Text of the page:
I try stuff so you don’t have to…The “Cube 3” from 3D Systems…
The “Cube 3”, from 3D Systems, aims to break the £1,000 barrier by offering a 3D printer that could sit alongside your super-juicer or document printer and not break the bank…but does it live up to the claims on its’ packaging ?
I have some experience of designing for 3D print, and up until buying the “Cube 3”, had used bureau services (e.g. Sculpteo) to print out proof of concept designs – all in high resolution “SLS” – a laser / powder based 3D rapid prototyping process.
To date I haven’t been impressed by commercially available “desktop” solutions, which now proliferate and can be picked up for anything from £ 200.00 upwards, and which use PLA or ABS (2 types of thermoplastic) filament extruded onto a printing plate – mainly because the print quality is inferior to SLS and artefacts are very obvious, as a result of which , they usually require a lot of post-finishing ( e.g. sanding etc) after printing.
Many of the “budget” 3D printers have to be assembled before use and seem to be geared towards hobbyists and hackers, which is where the Cube 3 differs – it claims to be an all-in-one, “Plug and Play” solution which could be used by anyone fairly quickly.
Overall, the design ethos of the Cube 3 seems very “Apple” inspired – it’s a very handsome piece of industrial design in comparison to many of the “consumer-level” 3D printers out there, i.e. stripped down and often just plain ugly – the Cube 3 on the other hand, would look great on a table top next to your Mac.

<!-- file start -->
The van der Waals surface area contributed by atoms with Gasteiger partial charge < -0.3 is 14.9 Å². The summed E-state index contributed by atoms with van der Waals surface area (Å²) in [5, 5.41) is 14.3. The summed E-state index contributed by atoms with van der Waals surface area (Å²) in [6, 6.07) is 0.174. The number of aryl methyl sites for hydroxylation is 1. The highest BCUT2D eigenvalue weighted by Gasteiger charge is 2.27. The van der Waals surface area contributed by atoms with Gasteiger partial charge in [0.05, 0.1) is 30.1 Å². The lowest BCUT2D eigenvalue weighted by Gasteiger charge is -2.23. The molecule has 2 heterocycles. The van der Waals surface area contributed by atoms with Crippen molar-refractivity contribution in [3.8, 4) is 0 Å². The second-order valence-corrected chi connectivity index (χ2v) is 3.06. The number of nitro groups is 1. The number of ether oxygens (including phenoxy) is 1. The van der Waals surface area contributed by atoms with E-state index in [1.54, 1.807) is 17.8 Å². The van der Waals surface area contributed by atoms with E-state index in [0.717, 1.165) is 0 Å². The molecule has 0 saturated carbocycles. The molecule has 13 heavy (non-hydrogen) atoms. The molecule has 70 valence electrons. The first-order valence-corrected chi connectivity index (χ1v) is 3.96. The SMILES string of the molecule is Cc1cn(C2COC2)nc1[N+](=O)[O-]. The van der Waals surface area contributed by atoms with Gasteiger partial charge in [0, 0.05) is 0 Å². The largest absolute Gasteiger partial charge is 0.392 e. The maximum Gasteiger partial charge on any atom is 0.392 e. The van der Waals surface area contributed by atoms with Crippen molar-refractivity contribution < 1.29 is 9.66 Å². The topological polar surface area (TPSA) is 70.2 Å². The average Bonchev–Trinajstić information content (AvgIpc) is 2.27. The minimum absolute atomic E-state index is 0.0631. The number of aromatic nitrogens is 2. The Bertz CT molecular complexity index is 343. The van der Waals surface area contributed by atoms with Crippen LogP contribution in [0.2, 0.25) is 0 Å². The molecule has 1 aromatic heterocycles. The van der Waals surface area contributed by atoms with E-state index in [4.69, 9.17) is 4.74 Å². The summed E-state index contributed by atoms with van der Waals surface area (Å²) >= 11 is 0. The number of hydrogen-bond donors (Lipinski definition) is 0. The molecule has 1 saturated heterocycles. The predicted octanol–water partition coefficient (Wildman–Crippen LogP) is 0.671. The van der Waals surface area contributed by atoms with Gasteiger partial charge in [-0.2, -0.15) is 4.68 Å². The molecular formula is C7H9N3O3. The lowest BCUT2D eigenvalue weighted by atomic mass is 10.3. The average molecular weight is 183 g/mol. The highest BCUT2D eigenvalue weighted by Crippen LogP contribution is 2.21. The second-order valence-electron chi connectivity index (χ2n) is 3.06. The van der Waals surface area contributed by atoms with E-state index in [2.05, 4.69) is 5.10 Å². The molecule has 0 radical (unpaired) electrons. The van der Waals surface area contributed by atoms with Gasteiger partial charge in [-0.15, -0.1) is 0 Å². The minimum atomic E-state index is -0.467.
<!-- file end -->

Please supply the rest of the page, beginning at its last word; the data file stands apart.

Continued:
Before proceeding with opening the box and setting up the printer, I checked YouTube for any hints by users already using it – there are quite a few videos reviewing the Cube 3 out there and what was immediately worrying was the number of posts which were highlighting “issues”, though generally the tone was encouraging – it’s very useful checking beforehand because there are apparently some things which are not made explicitly clear in the manual, though I got the feeling that many users were so keen to get going with the printer that they may have overlooked key points – that’s the “hacker” for you 🙂
My only advice here is to take your time and follow the set-up procedure to the letter and not to skip any part. Set-up requires downloading a program which allows you to send prints to the printer via WiFi from your Mac / PC, and an included USB stick is used to update the printer firmware to the latest version, which can also be downloaded from the manufacturers’ – 3D Systems – website – this is a very important part of the process.
This being my very first 3D printer, I was struck by the calibration process – split into 3 passes, which have to be carried out before you can start printing – the Cube 3 has a tiny touch screen which offers a number of options for setting up & controlling the device – calibration is a little nerve-wracking and very noisy, as the stepper motors and servos grind away to move the print bed and print jets – I had set up the printer in a work room next to a bedroom and even with the door shut you could hear it – was this a portent of things to come…?